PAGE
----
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The K7RA Solar Update


First, this alert from Australia.


A filament eruption and associated coronal mass ejection (CME) were observed on UT day 30-Aug. This CME is expected to impact Earth from 1800 UT +/- 12 hours on 02-Sep, with impacts possibly rolling into UT day 03-Sep. G1-G2 geomagnetic conditions are expected over this time, with a chance for periods of G3."

Solar activity was down again this week, with average daily sunspot numbers dropping from 105.9 to 78.7, and average daily solar flux from 149.4 to 140.9.

Only three sunspot groups appeared, one each on August 25, 28 and 30.

But I have noticed a gradual transition from summer toward fall conditions, with 10 and 12 meter openings more frequent. The autumnal equinox is only three weeks from now.

Geomagnetic indicators were a little lower. Average planetary A index went from 8.4 to 7, and average middle latitude numbers from 10.1 to 8.9.

What is the outlook?

Predicted solar flux shows a peak around 168 on September 18-21.

Forecast values are 140 on September 1, then 150, 150 and 145 on September 2-4, 150 on September 5-9, 147 on September 10-11, then 145, 150, 155, 150, 155 and 160 on September 12-17, 168 on September 18-21, then 165, 160, and 148 on September 22-24, 150 on September 25-26, then 152, 150, 145,and 140 on September 27-30, then 145 on October 1, 150 on October 2-3, 152 on October 4, 156 on October 5-6, 150 on October 7. and 148 on October 8-9.

Predicted planetary A index is 10, 12 and 35 on September 1-3, then 15, 10 and 8 on September 4-6, 5 on September 7-13, then 12, 10, 10 and 8 on September 14-17, 5 on September 18-22, then 10, 10 and 8 on September 23-25, 5 on September 26 to October 2, then 10, 8 and 8 on October 3-5, and 5 on October 6-10.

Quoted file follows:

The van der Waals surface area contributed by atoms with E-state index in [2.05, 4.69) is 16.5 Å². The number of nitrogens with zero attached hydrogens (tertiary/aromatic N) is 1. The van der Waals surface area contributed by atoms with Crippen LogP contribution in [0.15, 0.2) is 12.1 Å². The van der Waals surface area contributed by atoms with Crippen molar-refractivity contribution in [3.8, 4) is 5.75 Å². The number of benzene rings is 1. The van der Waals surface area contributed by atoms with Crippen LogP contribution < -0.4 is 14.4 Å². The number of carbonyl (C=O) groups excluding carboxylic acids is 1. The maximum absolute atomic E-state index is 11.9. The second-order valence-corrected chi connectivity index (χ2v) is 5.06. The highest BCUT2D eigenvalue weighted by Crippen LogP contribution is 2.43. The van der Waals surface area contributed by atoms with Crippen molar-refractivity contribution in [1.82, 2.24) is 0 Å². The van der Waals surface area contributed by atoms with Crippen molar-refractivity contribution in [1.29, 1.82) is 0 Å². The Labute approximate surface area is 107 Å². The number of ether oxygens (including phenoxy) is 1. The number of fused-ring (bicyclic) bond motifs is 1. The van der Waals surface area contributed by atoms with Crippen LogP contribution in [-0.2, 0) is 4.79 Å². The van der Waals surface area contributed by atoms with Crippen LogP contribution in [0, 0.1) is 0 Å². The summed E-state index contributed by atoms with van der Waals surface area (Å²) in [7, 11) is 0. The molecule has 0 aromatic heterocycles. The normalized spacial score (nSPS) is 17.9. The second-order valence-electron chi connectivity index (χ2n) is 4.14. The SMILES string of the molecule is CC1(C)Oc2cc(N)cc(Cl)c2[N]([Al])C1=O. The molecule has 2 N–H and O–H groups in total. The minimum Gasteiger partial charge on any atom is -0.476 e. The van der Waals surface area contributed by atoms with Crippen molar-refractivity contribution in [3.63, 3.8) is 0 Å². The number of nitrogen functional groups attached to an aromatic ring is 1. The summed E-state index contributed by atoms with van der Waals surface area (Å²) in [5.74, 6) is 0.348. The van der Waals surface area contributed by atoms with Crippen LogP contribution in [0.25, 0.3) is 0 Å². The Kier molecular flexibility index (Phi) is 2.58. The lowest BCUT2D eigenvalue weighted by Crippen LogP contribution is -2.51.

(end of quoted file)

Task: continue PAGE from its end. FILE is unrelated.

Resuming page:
Weekly Commentary on the Sun, the Magnetosphere, and the Earth's Ionosphere for September 1-7, 2023 from OK1HH.

"On 27 August, we predicted a rise in geomagnetic activity, triggered by the arrival of particles from the filament solar flares three days earlier. It did occur, but to a lesser extent than we expected. No significant solar flare (at least of M-class) was observed until 25 August, which is somewhat surprising for the current phase of Cycle 25 development.

We did not see a major flare until August 26 at 2250 UTC, and it was an M1-class solar flare, hidden behind the Sun's eastern edge, but it was a long duration eruption (LDE). It was accompanied by a CME, which of course was not heading toward Earth, but in this case Mars (which it should hit on September 1).

The coronal mass ejection (CME) was observed on August 29 at about 1748 UTC near the coordinates N05W35. Another major solar flare, C3, was observed on August 30 with a maximum at 2334 UTC at AR 3413.

Prior to that, a filament of solar plasma disappeared near S18W24 at 2015 UTC.

Still, we expect only a slight increase in Earth's magnetic field activity in the next few days.

Ionospheric propagation has varied erratically, with partial credit due to the sporadic E layer that occurred irregularly in Earth's northern hemisphere late this summer."

India's solar mission:


Four hours of Tamitha Skov and extreme space weather events:

This weekend is the phone portion of the All Asia DX Contest:

Send your tips, reports, observations, questions and comments to .  When reporting observations, don't forget to tell us which mode you were operating.

For more information concerning shortwave radio propagation, see and the ARRL Technical Information Service at . For an explanation of numbers used in this bulletin, see: .

Also, check this article from September, 2002 QST:

An archive of past propagation bulletins is at . More good information and tutorials on propagation are at

Instructions for starting or ending email distribution of ARRL bulletins are at  .

Sunspot numbers for August 24 through 30, 2023 were 86, 77, 75, 69, 68, 82, and 94, with a mean of 78.7.  10.7 cm flux was 144.1, 138.9, 139.3, 141.5, 141.7, 142.2, and 138.6, with a mean of 140.9. Estimated planetary A indices were 9, 5, 7, 11, 6, 5, and 6, with a mean of 7. Middle latitude A index was 9, 7, 9, 13, 8, 7, and 9, with a mean of 8.9.



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